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Given The Nature Of The Task, It Is Not Surprising That The Railways' Eviction Of Hawkers And Beggars Has Stalled, Writes Aveek Sen   |   Published 10.05.07, 12:00 AM

Cleaning up is necessary, satisfying and cruel. When it involves removing unwanted human beings for the safety, comfort and hygiene of more important human beings, it becomes a difficult and complicated operation. A ready way to start going about it is to use the law: make a new law or dredge up an old one that would redefine the unwanted as the illegal. But laws have to be implemented — by human beings upon human beings. In a country of well above a billion people, about a quarter of whom are below the poverty line and a third illiterate, doing this in the face of ethics, politics and the sheer scale of things approaches the impossible. And the twin pillars of democracy and development do not make the job any the less complicated.

The Calcutta high court’s recent attempt to galvanize Eastern Railway into tidying up its trains and platforms by removing beggars and unauthorized hawkers ran into precisely these difficulties. The court, in response to a distressed passenger’s PIL, invoked the Railways Act, 1989, which outlaws beggars and unlicensed hawkers, and got the state government’s endorsement. But the Paschim Banga Railway Hawkers’ Union — supported by the CPI(M)’s labour wing, Citu — was galvanized into another kind of action on behalf of the 50,000 illegal hawkers and the 8,00,000 people who depend on their income, according to the union’s estimates. The court was firm for a while, as the railway authorities tried to buy time. Then it relented by allowing the latter some time to come up with a proper “rehabilitation policy” for the evicted. This is how things stand now.

In India, the grey zone between half-forgotten laws and undelivered policies teems with such obstinate multitudes. They are illegal to the courts, inconvenient for the authorities, necessary for the parties and their unions, and annoyingly or usefully “paralegal” to passengers and social scientists. It becomes natural, therefore, to think of them, or even to ‘see’ them, as collectives or categories — hawkers, beggars — divested of history and identity, and hence, of rights and needs. Their presence is acknowledged when counting them up for surveys, and when they have to be represented in the respective jargons of law, policy, unions and quotas. Against this Many is the One: the proper, rights-bearing citizen, protected by law and the State, and by the legitimate codes and customs maintaining his private and public roles and spaces. Yet these two worlds have always cohabited in actual space, even if the ‘unorganized’ and hence, invisible, symbiotic exchanges between them are seldom measured and spoken up for.

If Eastern Railway had managed to obey the court order, what kind of people would have been evicted from their habitat or workplace? There are the more vocal hawkers and entertainers, mostly men, who seem to have ‘made it’. The measure of their success is the extent to which they are backed by their union. But outside this band of resourceful men, is a vast penumbra of women, runaway or abused children, and perhaps most important, a significant number of blind and severely crippled people, or people suffering from incurable diseases that are also often infectious.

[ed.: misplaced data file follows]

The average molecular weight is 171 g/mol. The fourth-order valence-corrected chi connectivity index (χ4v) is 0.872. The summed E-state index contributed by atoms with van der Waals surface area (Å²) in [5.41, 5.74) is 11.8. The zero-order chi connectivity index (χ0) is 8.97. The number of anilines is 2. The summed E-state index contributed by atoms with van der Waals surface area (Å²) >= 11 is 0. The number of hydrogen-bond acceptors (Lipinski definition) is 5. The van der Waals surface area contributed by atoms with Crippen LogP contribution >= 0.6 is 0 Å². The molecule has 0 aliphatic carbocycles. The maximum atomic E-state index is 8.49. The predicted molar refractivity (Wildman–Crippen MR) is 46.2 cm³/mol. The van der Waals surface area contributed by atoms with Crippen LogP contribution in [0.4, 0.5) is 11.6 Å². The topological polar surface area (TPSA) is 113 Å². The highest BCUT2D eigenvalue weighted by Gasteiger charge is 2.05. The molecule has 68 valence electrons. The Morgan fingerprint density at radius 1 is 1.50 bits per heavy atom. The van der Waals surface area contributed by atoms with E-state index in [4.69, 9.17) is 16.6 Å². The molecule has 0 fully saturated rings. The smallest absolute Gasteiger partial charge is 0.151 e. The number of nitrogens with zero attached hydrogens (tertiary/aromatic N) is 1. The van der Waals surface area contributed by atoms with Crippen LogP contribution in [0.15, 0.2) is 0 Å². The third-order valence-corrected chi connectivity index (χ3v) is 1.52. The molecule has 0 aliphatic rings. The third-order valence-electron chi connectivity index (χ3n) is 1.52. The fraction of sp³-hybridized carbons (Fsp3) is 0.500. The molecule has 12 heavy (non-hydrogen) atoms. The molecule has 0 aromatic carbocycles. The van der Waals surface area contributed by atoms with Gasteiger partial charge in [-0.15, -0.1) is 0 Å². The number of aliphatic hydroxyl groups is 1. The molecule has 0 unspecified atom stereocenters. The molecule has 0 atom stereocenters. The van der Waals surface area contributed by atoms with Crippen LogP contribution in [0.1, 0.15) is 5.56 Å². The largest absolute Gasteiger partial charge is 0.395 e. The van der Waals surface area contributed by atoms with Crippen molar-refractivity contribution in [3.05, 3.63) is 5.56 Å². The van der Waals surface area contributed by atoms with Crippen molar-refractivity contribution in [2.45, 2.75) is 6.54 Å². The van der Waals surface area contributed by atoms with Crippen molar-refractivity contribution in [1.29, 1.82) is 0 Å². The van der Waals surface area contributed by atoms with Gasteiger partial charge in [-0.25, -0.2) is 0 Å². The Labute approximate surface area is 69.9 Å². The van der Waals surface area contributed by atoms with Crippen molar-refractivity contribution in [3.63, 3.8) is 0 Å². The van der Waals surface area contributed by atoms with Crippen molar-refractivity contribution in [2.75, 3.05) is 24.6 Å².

These are some of the country’s most vulnerable and, in every way, unrepresented people, thrown to their own resources in devising what they do for a living, so that it is somehow an act of commerce rather than of begging, and so regarded as useful in some way. They often confound the welfare categories. Are they going to be Hawkers or Beggars, and therefore Offenders? Or are they going to be Women, Children, the Disabled and the Handicapped, categorizable under different policy and welfare headings, within the purview of different commissions and ministries?

By calling them all beggars, vast lacunae in the state and Central governments’ infrastructure remain unaccounted for, together with enormous sums of allocated money. In the case of the children, for instance, the railways are bound by law to categorize them, under the existing Juvenile Justice Act, as either “juveniles in conflict with law” or as “children in need of care and protection”, each having its due process that involves juvenile courts, child welfare boards and government observation homes. And this is just one infrastructural requirement, apart from those relating to education and health that will have to be taken into account in order to work out a “rehabilitation package” for the children. And the same might be said of the women and the disabled. In every such instance, and at every level, once the beggars and offenders become people with faces, stories and claims, what will have to be reckoned with are monumental and pervasive failures on the part of the State. The eternal cycle of PIL, followed by eviction order, suspended until rehabilitation, is the best way to let things stand as they are. Perhaps, this is by far the most ‘humane’ option — in the most bizarre and brutal sense of that convenient word.

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